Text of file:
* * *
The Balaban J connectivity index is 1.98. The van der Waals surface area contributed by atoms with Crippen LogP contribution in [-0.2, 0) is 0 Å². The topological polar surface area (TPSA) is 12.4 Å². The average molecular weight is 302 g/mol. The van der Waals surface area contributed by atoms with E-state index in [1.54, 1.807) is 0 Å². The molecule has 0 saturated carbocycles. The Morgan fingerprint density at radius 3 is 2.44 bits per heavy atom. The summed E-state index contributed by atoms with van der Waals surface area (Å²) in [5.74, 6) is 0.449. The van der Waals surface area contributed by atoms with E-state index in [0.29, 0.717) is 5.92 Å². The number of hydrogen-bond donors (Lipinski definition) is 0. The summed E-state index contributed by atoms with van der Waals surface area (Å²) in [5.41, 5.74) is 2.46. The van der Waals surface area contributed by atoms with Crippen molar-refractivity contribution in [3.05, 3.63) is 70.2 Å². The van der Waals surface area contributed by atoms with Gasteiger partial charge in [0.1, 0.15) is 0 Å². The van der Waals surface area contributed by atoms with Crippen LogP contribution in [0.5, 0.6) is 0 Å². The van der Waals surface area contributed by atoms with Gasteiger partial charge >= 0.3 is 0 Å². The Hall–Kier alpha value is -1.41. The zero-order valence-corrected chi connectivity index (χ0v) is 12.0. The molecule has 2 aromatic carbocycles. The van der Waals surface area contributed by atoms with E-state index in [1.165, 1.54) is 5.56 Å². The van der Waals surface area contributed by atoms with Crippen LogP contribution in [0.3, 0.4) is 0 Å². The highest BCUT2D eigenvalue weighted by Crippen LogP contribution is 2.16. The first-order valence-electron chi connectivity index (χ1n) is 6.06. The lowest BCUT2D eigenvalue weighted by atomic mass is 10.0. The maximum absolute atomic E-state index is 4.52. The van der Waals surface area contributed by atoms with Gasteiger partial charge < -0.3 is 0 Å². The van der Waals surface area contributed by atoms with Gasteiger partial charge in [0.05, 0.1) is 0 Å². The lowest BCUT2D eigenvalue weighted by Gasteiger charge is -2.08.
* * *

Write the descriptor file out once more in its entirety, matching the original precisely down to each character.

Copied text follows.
The Balaban J connectivity index is 1.98. The van der Waals surface area contributed by atoms with Crippen LogP contribution in [-0.2, 0) is 0 Å². The topological polar surface area (TPSA) is 12.4 Å². The average molecular weight is 302 g/mol. The van der Waals surface area contributed by atoms with E-state index in [1.54, 1.807) is 0 Å². The molecule has 0 saturated carbocycles. The Morgan fingerprint density at radius 3 is 2.44 bits per heavy atom. The summed E-state index contributed by atoms with van der Waals surface area (Å²) in [5.74, 6) is 0.449. The van der Waals surface area contributed by atoms with E-state index in [0.29, 0.717) is 5.92 Å². The number of hydrogen-bond donors (Lipinski definition) is 0. The summed E-state index contributed by atoms with van der Waals surface area (Å²) in [5.41, 5.74) is 2.46. The van der Waals surface area contributed by atoms with Crippen molar-refractivity contribution in [3.05, 3.63) is 70.2 Å². The van der Waals surface area contributed by atoms with Gasteiger partial charge in [0.1, 0.15) is 0 Å². The van der Waals surface area contributed by atoms with Crippen LogP contribution in [0.5, 0.6) is 0 Å². The van der Waals surface area contributed by atoms with Gasteiger partial charge >= 0.3 is 0 Å². The Hall–Kier alpha value is -1.41. The zero-order valence-corrected chi connectivity index (χ0v) is 12.0. The molecule has 2 aromatic carbocycles. The van der Waals surface area contributed by atoms with E-state index in [1.165, 1.54) is 5.56 Å². The van der Waals surface area contributed by atoms with Crippen LogP contribution in [0.3, 0.4) is 0 Å². The highest BCUT2D eigenvalue weighted by Crippen LogP contribution is 2.16. The first-order valence-electron chi connectivity index (χ1n) is 6.06. The lowest BCUT2D eigenvalue weighted by atomic mass is 10.0. The maximum absolute atomic E-state index is 4.52. The van der Waals surface area contributed by atoms with Gasteiger partial charge < -0.3 is 0 Å². The van der Waals surface area contributed by atoms with Gasteiger partial charge in [0.05, 0.1) is 0 Å². The lowest BCUT2D eigenvalue weighted by Gasteiger charge is -2.08.